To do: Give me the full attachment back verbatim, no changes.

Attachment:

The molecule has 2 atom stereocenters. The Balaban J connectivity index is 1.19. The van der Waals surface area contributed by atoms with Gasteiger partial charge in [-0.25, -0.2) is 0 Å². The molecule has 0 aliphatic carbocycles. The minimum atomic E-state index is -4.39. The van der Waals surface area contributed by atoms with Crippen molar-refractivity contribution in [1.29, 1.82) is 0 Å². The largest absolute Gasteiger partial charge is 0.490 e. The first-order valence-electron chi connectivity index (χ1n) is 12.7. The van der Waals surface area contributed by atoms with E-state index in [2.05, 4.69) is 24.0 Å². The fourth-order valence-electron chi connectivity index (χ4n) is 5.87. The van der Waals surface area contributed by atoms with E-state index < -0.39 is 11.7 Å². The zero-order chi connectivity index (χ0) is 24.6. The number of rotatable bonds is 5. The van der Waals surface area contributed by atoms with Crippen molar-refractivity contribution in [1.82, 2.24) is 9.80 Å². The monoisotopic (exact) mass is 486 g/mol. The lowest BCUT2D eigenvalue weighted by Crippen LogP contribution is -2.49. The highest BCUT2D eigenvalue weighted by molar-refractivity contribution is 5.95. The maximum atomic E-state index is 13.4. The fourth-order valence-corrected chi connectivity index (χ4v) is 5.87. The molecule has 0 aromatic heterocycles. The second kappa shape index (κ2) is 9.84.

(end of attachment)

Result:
The molecule has 2 atom stereocenters. The Balaban J connectivity index is 1.19. The van der Waals surface area contributed by atoms with Gasteiger partial charge in [-0.25, -0.2) is 0 Å². The molecule has 0 aliphatic carbocycles. The minimum atomic E-state index is -4.39. The van der Waals surface area contributed by atoms with Crippen molar-refractivity contribution in [1.29, 1.82) is 0 Å². The largest absolute Gasteiger partial charge is 0.490 e. The first-order valence-electron chi connectivity index (χ1n) is 12.7. The van der Waals surface area contributed by atoms with E-state index in [2.05, 4.69) is 24.0 Å². The fourth-order valence-electron chi connectivity index (χ4n) is 5.87. The van der Waals surface area contributed by atoms with E-state index < -0.39 is 11.7 Å². The zero-order chi connectivity index (χ0) is 24.6. The number of rotatable bonds is 5. The van der Waals surface area contributed by atoms with Crippen molar-refractivity contribution in [1.82, 2.24) is 9.80 Å². The monoisotopic (exact) mass is 486 g/mol. The lowest BCUT2D eigenvalue weighted by Crippen LogP contribution is -2.49. The highest BCUT2D eigenvalue weighted by molar-refractivity contribution is 5.95. The maximum atomic E-state index is 13.4. The fourth-order valence-corrected chi connectivity index (χ4v) is 5.87. The molecule has 0 aromatic heterocycles. The second kappa shape index (κ2) is 9.84.